New Years Day on Lord Herefords Knob   26 comments

The final part of the Black Mountains New Year trilogy with me D and GM. Another promising day’s forecast meant that New Year’s Day was a mountain walking day. Another session of poring over the map led us to Capel y Ffin for walk taking in Lord Hereford’s Knob, an honourable 3rd place in the list of comedy mountain names.

Twmpa, Lord Herefords Knob

7 Miles, 1,420 feet of ascent

It was clearly much colder than the past couple of days as we booted up and headed off.

Vale of Ewyas

Vale of Ewyas

Waun Fach

Across to Waun Fach

Its a steep start to the walk heading over the fields, past Pen y Maes farm and along the path/stream to the bottom of the steep eminence of Darren Lwyd.

Pen y Maes

Stream/Path above Pen y Maes

Darren Lwyd, Vale of Ewyas

G on Darren Lwyd

The bright patches of blue to the east were being replaced by dark brooding clouds to the west. Evidence of rain in the air was provided with a rainbow as we crested the ridge.

Darren Lwyd

GM and D on Darren Lwyd

It’s a long plod up to LHK but you can massively improve the aspect by ignoring the main path and heading to the right to pick up the path along the cliffs. It gives some great views down the length of the Vale of Ewyas and up towards the Gospel Pass and Hay Bluff.

Vale of Ewyas

Vale of Ewyas

The main path is pleasant enough but can be a bit of a drag and the edge route is much more satisfying.

Darren Lwyd, Gospel Pass, Hay Bluff

GM on Darren Lwyd looking to the Gospel Pass and Hay Bluff

D was behind for most of the way to the summit clearly suffering from 3 days walking and a late night to watch the New Years Eve fireworks on TV. Easy to forget he’s only 13 and still finding his feet as it were.

Darren Lwyd

D struggling along Darren Lwyd

Black Mountains

Sunlight shafts across the Black Mountains

It was blowing a gale on LHK. GM was planning to send the customary “I’m sitting on Lord Hereford’s Knob” text to his mates but it was just too cold so we headed down.

Lord Herefords Knob, Twmpa

Father & Son on Lord Herefords Knob

Our original plan was to continue around the northern edge to pick up the long path along to  Chwarel y Fan before heading back to the car. The dark clouds and D’s reduced enthusiasm pointed us towards a descent down into the Nant valley. This it turned out was an inspired choice. I’ve often wanted to explore but all too often have kept to the summits. We had a brief lunch tucked into the soggy heather and tussocks before exploring our way down.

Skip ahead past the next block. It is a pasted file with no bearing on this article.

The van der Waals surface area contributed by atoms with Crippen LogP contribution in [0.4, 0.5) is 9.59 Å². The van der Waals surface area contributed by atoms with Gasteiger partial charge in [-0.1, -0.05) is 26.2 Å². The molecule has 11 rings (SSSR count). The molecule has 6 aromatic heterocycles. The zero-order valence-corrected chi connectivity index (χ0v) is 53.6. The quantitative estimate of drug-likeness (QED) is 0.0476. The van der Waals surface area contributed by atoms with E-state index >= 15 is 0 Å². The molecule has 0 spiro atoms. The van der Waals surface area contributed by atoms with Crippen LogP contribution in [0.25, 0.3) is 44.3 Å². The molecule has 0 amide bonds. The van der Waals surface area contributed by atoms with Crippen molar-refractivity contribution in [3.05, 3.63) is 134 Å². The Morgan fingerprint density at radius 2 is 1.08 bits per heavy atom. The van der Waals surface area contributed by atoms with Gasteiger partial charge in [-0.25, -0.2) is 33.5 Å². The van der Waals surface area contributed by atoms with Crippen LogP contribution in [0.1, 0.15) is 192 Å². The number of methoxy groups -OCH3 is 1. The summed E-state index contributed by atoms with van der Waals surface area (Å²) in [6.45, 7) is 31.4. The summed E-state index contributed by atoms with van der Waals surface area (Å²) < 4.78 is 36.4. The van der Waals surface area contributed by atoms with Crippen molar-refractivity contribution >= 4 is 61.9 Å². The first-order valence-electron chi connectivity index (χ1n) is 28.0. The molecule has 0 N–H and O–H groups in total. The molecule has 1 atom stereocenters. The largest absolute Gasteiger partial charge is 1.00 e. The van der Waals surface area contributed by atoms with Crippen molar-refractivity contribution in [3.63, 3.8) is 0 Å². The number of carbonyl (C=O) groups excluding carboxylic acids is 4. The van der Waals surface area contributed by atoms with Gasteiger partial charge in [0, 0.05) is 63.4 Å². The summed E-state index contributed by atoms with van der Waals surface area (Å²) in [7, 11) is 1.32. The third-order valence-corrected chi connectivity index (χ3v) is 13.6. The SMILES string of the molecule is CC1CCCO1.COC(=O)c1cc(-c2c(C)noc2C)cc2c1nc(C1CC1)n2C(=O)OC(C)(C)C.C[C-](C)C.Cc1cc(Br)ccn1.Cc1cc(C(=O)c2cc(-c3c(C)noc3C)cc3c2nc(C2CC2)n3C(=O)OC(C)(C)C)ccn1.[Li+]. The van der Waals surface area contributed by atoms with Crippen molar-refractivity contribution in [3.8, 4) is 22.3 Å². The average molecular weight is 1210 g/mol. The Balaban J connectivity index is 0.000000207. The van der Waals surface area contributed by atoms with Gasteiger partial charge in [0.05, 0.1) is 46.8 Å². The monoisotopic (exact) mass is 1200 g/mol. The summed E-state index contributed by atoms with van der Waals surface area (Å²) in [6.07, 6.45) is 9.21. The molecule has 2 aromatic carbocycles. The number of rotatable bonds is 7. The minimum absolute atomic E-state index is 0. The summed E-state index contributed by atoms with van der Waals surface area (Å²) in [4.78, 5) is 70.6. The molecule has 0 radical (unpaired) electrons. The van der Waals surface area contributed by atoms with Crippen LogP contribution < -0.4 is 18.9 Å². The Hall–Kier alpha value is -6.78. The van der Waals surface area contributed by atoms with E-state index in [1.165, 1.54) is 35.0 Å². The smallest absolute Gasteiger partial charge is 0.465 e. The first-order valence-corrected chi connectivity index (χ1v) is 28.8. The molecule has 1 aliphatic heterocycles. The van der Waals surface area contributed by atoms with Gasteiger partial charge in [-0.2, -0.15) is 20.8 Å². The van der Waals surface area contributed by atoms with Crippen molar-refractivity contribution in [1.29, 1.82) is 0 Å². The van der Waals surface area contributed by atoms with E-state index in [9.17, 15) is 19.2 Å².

Nant Valley

Lunch in the Nant Valley

The valley is a steep sided with numerous side branches and waterfalls to sustain the interest. The path stays well above the stream but me and GM descended to it’s depths for a closer look. It would be a fine sporting route just to stick to the stream-side in drier conditions. There are even a few secretive small spots to throw a tent up although like all such places in the Black Mountains the sheep have also discovered them with obvious results.

Nant Valley

Looking South along the Nant Valley

Nant Valley

Looking north along the Nant Valley

The valley opens out lower down to reveal several cracking summer picnic spots by small waterfalls although they are pretty damp at the moment.

Nant Valleys

Waterfall in the Nant Valley

Nant Valley

D makes his weary way down

Someone had even gone to the trouble of building a towering thin cairn right in the middle of the stream that seems to survive the floodwaters that must have roared down the valley in the past few weeks.

Nant Valley

Mid-river cairn

Rather than walk all the way down the road we took the side path that traverses the western slopes of Darren Lwyd to Pen y Maes farm, another fine choice and a great finish to the walk.

Darren Lwyd

Traversing across the lower slopes of Darren Lwyd

Not out as long as we thought but still a fine day with a great mix of mountain and stream scenery to keep us entertained. GM headed home the next day. I offered D the chance for another walk – he declined 🙂